The absorptive regions can be formed by coating the surface of a microstructured film. FIG. 2 shows an embodied microstructured film article 200 that can be coated to make an LCF. The depicted microstructured film includes a microstructured surface 210 comprising a plurality of channels 201a-201d on base layer 260. As shown in FIG. 2, a continuous land layer “L” can be present between the bottom of the channels 205 and the top surface 210 of base layer 260. Alternatively, the channels 201 can extend all the way through the microstructured film article 200. In this embodiment (not shown), the bottom surface 205 of the groove can be coincident with the top surface 210 of a base layer 260. In typical embodiments, the base layer 260 is a preformed film that comprises a different organic polymeric material than the transmissive regions 230 as will subsequently be described.

The height and width of protrusions (e.g. transmissive regions) 230 are defined by adjacent channels (e.g. 201a and 201b). The protrusions (e.g. transmissive regions) 230 can be defined by a top surface 220, a bottom surface, 231, and side walls 232 and 233 that join the top surface to the bottom surface. The side walls can be parallel to each other. More typically the side walls have a wall angle as previously described.

In some embodiments, the protrusions (e.g. transmissive regions) 230 have a pitch, “PT” of at least 10 microns. The pitch is the distance between the onset of a first protrusion (e.g. transmissive region) and the onset of a second protrusion (e.g. transmissive region) as depicted in FIG. 2. The pitch may be at least 15, 20, 25, 30, 35, 40, 45, or 50 microns. The pitch is generally no greater than 1 mm. The pitch is typically no greater than 900, 800, 700, 600, or 500 microns. In some embodiments, the pitch is typically no greater than 550, 500, 450, 400, 350, 300, 250 or 200 microns. In some embodiments, the pitch is no greater than 175, 150, 100 microns. In typical embodiments, the protrusions are evenly spaced, having a single pitch. Alternatively, the protrusions may be spaced such that the pitch between adjacent protrusions is not the same. In this later embodiment, at least some and typically the majority (at least 50, 60, 70, 80, 90% or greater of the total protrusions) have the pitch just described. The pitch of the absorptive regions PA is within the same range as just described for the light transmissive regions.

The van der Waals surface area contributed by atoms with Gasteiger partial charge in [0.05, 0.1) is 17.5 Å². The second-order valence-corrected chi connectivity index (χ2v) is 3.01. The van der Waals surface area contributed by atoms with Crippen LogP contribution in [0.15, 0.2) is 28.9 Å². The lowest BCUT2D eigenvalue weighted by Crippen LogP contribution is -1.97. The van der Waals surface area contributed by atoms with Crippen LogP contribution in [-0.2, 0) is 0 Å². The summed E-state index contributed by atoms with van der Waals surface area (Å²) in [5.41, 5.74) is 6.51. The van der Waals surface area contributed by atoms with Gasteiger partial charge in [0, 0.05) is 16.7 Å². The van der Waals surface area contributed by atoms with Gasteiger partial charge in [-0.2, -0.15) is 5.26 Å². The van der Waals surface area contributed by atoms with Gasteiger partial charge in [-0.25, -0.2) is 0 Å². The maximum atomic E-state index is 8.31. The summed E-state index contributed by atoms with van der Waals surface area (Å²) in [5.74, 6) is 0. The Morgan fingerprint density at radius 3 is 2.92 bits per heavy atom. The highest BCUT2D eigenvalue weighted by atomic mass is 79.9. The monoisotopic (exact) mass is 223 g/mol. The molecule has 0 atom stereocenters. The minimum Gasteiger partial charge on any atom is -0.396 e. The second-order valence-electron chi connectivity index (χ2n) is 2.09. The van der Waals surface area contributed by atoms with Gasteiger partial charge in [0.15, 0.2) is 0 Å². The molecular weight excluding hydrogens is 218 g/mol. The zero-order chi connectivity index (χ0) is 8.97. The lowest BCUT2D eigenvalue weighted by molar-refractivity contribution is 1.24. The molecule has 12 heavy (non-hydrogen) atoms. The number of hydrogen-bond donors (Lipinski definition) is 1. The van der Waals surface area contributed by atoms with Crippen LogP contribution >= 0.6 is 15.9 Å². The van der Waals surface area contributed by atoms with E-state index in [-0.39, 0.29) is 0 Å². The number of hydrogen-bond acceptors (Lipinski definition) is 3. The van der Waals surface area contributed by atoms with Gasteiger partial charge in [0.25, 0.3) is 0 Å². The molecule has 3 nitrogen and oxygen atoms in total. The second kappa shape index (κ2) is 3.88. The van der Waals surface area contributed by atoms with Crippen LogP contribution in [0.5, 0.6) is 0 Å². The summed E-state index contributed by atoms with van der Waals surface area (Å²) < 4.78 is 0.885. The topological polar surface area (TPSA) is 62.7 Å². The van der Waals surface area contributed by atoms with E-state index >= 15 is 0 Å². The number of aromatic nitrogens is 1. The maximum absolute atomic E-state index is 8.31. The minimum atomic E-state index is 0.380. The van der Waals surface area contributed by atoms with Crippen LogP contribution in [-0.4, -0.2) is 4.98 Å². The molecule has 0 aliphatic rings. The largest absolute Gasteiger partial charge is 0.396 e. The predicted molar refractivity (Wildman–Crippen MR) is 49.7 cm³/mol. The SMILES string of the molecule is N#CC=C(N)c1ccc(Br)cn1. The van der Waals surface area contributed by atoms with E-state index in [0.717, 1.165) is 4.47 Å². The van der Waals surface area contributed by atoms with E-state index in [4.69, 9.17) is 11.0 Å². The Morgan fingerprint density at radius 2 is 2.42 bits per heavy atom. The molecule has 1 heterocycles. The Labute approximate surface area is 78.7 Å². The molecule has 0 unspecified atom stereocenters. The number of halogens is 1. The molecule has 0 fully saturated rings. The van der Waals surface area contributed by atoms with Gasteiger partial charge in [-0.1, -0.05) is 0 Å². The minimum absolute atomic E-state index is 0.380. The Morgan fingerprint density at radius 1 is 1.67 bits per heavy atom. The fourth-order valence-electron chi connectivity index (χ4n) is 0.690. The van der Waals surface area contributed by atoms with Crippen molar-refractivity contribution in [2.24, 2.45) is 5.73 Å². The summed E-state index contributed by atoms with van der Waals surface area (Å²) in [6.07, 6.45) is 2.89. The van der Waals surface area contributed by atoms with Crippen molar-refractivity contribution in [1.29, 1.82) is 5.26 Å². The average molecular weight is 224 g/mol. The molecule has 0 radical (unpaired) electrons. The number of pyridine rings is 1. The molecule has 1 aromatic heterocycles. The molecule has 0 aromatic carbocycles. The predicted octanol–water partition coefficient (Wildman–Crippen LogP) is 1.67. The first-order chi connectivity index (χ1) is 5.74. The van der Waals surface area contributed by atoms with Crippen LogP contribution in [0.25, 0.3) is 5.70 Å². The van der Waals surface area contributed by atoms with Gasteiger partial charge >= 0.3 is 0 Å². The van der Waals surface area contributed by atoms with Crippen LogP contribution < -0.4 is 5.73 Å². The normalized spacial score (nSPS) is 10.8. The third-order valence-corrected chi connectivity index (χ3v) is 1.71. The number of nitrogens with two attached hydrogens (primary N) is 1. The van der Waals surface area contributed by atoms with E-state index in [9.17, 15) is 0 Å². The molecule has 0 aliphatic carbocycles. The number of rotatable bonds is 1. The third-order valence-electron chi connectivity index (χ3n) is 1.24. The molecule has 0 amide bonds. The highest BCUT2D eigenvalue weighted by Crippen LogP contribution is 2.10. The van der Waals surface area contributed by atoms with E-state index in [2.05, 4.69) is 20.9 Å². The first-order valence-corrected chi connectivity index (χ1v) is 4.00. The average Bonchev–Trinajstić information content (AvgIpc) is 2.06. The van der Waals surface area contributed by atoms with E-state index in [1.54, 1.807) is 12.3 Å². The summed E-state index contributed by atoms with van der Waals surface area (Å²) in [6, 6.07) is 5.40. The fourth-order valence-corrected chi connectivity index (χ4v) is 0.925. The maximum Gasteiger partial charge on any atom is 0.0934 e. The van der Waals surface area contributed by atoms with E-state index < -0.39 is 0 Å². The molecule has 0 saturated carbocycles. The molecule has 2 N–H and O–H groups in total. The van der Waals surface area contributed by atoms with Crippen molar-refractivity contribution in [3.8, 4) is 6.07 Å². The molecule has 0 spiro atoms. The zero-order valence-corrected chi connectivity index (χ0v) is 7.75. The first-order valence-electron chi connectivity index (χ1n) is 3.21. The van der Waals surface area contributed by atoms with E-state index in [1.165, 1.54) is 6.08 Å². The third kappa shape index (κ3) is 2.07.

The pitch and height of the protrusions (e.g. transmissive regions) can be important to facilitate coating of the protrusions (e.g. transmissive regions) with a light absorbing coating. When the protrusions are spaced too close together it can be difficult to uniformly coat the side walls. When the protrusions are spaced too far apart, the light absorbing coating may not be effective at providing its intended function, such as privacy at off-axis viewing angles.